Before the summer ended, the couple had given the cows to the neighbor, had moved back to Boca Raton and rented a new apartment. Rather than try to sell the farmhouse, they hope to turn it into an Airbnb. “Right now we’re paying rent and a mortgage, which is really uncomfortable,” Ms. Mohan said. They married in December and are expecting a baby in March, adding to their financial stress.
What they wanted: A three-bedroom house in Boca Raton for under $400,000
What they bought: A three-bedroom farmhouse in Lake Wales for $349,000
What they learned: In hindsight, Ms. Mohan wishes she and Mr. Flynn had spent more time evaluating their goals before giving up on Boca Raton. If they had been more clear on what they wanted, they would have known that their wish list included staying in a younger, livelier community. “I also would’ve told myself and Zach to honestly try harder for a house in Boca and to not get so worried about the competition,” she said.
The Cost of Being House Poor
Three months into the pandemic, Stephanie DiSantis felt claustrophobic working from home in her 800-square-foot townhouse in the Queen Anne neighborhood of Seattle.
So, like millions of other Americans, she started looking for a bigger space. She set her maximum budget at $900,000, but soon realized that if she wanted to stay in the central neighborhood, she would have to pay more. She pushed her budget up to $1.3 million, reassessing her priorities.
“I decided, I’ve done a lot of traveling, I’ve had a lot of fun. I’ve done the thing where I’m like, ‘I’m hungry for pasta, I’m going to go to Rome for three days,’” said Ms. DiSantis, 47, who works for Amazon. “I can stop doing that. I can afford to be a little house poor.”
In October 2020, while she was in Massachusetts visiting family for a month, a 2,570-square-foot house dropped the list price to $1.45 million, over her maximum budget, but within reach. After her friends, her broker and an inspector vetted it in her absence, her offer at full asking price was accepted.
She returned to Seattle in November, seeing the house she’d only seen on video in person for the first time. “When I first saw it, I cried,” she said of the house with views of the Puget Sound. “I fell in love.”
The house gave her more space, but at a significant financial cost. In 2021, her priorities shifted, and she suddenly felt the burden of a huge mortgage. “I got super burned out at work,” she said. “I remember thinking, ‘Man, if I was still in that townhouse, I could just quit my job for a year and be fine.’ The mortgage was so low, I could take a year off, I could relax, I could refuel and now I really can’t. ”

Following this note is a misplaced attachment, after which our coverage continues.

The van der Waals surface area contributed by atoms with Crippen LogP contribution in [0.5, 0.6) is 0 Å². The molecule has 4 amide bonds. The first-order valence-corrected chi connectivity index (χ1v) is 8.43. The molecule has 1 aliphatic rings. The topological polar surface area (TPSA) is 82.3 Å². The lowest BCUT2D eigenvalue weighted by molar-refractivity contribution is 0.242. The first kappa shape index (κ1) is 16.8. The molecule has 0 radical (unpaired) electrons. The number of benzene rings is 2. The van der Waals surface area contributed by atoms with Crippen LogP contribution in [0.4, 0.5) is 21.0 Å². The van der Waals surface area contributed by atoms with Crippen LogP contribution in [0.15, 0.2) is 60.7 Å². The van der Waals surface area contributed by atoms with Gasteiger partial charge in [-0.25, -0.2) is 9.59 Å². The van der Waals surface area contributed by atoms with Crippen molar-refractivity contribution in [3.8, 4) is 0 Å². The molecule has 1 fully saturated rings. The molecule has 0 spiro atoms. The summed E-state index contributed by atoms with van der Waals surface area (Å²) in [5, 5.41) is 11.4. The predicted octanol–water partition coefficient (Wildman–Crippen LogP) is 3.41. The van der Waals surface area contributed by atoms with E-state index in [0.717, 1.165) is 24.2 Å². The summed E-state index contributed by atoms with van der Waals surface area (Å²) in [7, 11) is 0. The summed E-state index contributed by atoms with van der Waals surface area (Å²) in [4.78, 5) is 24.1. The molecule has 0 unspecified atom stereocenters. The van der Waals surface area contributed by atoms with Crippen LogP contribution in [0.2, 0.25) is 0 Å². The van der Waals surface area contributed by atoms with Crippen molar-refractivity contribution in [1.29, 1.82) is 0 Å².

What she wanted: A three-bedroom house in Seattle for $900,000.
What she bought: A three-bedroom house in Seattle for $1.45 million.
What she learned: When Ms. DiSantis calculated her budget, she did not anticipate how a large mortgage would limit her future options. “I wish that I would have been able to foresee a couple of years down the road and waited it out,” she said. “I could have taken a big break or been that person who’s like, ‘OK, I’ll move to Montana and get a house that is everything I want for half the price.’”
More Work Than Expected
When Travis Parman got a new job in Lexington, Ky., he figured the housing market there would be more forgiving than the one in Nashville, where he had been living. “I thought it would be cheap and easy,” said Mr. Parman, 49, who started his job at AppHarvest, a tech start-up, in November 2020. “What I actually found out was that Lexington tends to be low on inventory.”
Mr. Parman started his search in November 2020. His husband, Andrew Kung, 43, a surgeon with the Navy, lives on a military base in Jacksonville, N.C., visiting on weekends. With a budget of $1 million, Mr. Parman imagined that he could find a picturesque historic property to be his forever home. Instead, he found extremely limited options. And the properties that were available were a far cry from the stately homes he envisioned.
“I walked into a lot of situations that were disasters,” he said.
Frustrated, he reset his expectations. Rather than look for the perfect home, he would find one that could work for the next five years. In a few years, when the market cooled, he could reassess. “The compromise that I made was really saying: ‘This is going to require a renovation, but it’s cosmetic,’” he said.